We’re really curious about where this one’s coming from. Wake Forest Baptist Medical Center in Winston-Salem, North Carolina, has announced a five-year, $20 million gift from an anonymous donor—which is news in and of itself—but what’s really interesting is that the gift is to be used specifically to study the effects of antioxidant muscadine grape extract on prostate and breast cancer.
Is it a big grape seller, or someone who’s got vineyards in the family? Is it one of North Carolina’s more than 160 wineries, looking to turn a profit on the sale of grape skins? (Wineries often sell grape skins to nutraceutical companies for use in antioxidant and resveratrol supplements.) Or could it be someone simply looking to promote North Carolina’s largely unsung state fruit?
Regardless of the gift’s provenance, it’s definitely outside the mainstream. You see medical research gifts for studying protein folding linked to brain cancer. You see medical research gifts pushing a mouse model for a heart attack cure out of the lab and into the clinic. You don’t see medical research gifts stacking up behind a nutraceutical supplement that purportedly cuts cancer risk.
It’s not that the research behind grape-based antioxidant supplements is iffy—because grape skins are definitely loaded with antioxidants, and taking antioxidant supplements is never a bad idea, health-wise—it’s that this $20 million gift is about research into what amount to vitamins.
Of course, the whole idea behind this research is to boost grape skin extract from mere dietary supplement to bona fide drug. Grape-skin extract could be the next big cancer drug, and this money is going to slingshot it into the big time—if the numbers are there. Scientists from various disciplines—hypertension and vascular research, hematology and oncology, cancer biology, public health sciences, radiation biology, pathology, and other fields—are coming together on this one to look at grape skin extract from every angle.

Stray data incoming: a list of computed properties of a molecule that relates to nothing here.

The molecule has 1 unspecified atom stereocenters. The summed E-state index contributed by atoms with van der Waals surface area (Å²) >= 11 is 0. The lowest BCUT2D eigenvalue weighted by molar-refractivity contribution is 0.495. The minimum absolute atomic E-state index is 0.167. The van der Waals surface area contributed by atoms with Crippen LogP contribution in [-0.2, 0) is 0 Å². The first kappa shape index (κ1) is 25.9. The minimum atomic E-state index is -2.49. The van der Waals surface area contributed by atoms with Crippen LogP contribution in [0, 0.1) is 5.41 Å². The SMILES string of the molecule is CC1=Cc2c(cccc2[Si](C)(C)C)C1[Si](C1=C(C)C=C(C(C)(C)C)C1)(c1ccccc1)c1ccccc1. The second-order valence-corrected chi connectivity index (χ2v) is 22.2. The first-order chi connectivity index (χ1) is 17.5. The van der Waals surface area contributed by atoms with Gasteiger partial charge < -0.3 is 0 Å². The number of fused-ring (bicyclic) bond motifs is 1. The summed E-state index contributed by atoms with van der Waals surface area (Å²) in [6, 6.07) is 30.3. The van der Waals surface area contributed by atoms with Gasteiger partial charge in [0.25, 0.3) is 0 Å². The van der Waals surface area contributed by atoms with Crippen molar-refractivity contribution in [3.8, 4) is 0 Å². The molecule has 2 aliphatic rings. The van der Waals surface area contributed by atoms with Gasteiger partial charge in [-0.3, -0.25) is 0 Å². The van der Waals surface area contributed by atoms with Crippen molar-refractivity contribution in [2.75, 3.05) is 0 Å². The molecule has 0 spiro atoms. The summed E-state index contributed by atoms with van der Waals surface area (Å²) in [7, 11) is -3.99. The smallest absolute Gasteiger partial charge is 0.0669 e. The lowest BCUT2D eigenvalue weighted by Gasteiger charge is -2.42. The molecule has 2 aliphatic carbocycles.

The study will include a Phase I trial to determine the toxicity of the extract in patients with solid tumors, and two Phase II trials, one in men with prostate cancer and one in women with triple-negative breast cancer, to determine the effect of the extract on reducing metastatic growth and on quality-of-life issues. Also supported: a preclinical study of the effects of the extract in the treatment of breast cancer; preclinical studies to determine the molecular mechanisms for reductions in tumor growth; the effect of co-administration of the extract with radiation and chemotherapeutics commonly used to treat breast and prostate cancer; and the effect of the extract on co-morbidities, which are often present in patients with prostate and breast cancer.
"A gift of this magnitude can dramatically accelerate the pace of this promising research," said Edward Abraham, dean of the Wake Forest School of Medicine. "We are more likely to see clinical trials in place much sooner because of this investment, and any potential benefits that may be identified would be passed along to patients sooner than would otherwise be possible."